Figure 7
      Figure 7

      Effects of anti-CD36–neutralizing antibody on EndoC-βH1 cell functions. A: Insulin secretion at 20 mmol/L glucose for 15 min (fold change, 20 mmol/L glucose vs. 1 mmol/L glucose). N = 4 for each group. B: Exocytotic protein levels. Normalization factor (the total reference lane protein/total target lane protein) is the correction factor used to calculate the adjusted volume of target band. N = 4 for each group. CF: Granule-distribution analyses on the electron micrographs of EndoC-βH1 cells. Original magnification ×43,000 (C). Nv (D) and Ns (E) were measured as volume density and surface density, respectively. The granules for which the center was located within 120 nm from the plasma membrane (a half-length of the mean granule diameter) were defined as docked. Relative distribution of granules at shown distance intervals from the center of granule to the plasma membrane is shown in F. The distance shown in the x-axis is the upper border of each fraction. N = 20 cells for each group. G: IRS1 and IRS2 protein levels. N = 4 for each group. H: Phosphorylation levels of AKT Ser473 (pSer473). Phosphorylated protein signals were normalized to the total protein levels. N = 4 for each group. The total protein images obtained using the Stain-Free technology are shown as a loading control (Loading). The P values were determined by Student two-tailed t test (unpaired). *P < 0.05; **P < 0.01; ***P < 0.001.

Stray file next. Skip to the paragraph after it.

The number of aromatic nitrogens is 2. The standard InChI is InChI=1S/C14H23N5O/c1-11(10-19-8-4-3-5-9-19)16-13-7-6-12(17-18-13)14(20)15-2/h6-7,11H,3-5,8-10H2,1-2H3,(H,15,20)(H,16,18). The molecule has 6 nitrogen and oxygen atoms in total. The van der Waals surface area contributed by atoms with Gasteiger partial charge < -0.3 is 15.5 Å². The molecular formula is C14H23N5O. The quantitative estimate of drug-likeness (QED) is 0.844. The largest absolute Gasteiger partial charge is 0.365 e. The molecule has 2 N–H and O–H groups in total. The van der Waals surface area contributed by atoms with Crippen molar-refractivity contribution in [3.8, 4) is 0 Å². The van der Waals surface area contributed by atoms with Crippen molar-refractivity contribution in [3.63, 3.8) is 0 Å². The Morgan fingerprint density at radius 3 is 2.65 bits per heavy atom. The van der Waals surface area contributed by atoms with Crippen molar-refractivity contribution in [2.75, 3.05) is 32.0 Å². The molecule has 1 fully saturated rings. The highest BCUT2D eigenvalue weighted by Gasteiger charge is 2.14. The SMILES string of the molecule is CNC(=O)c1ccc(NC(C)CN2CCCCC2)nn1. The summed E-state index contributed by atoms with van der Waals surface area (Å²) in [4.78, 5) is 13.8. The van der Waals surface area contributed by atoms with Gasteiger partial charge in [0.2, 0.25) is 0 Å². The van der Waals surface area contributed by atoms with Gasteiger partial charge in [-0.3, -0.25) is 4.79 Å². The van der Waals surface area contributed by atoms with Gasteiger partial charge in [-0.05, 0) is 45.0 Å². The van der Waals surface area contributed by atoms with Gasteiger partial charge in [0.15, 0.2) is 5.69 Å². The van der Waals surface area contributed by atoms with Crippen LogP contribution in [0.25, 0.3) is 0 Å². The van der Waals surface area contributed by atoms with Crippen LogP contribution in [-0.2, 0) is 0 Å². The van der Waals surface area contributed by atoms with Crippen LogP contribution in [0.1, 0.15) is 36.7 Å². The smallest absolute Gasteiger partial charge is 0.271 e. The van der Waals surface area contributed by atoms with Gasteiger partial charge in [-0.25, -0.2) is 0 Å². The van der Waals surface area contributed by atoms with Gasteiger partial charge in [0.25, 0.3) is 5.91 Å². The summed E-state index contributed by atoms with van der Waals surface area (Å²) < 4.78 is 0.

Discussion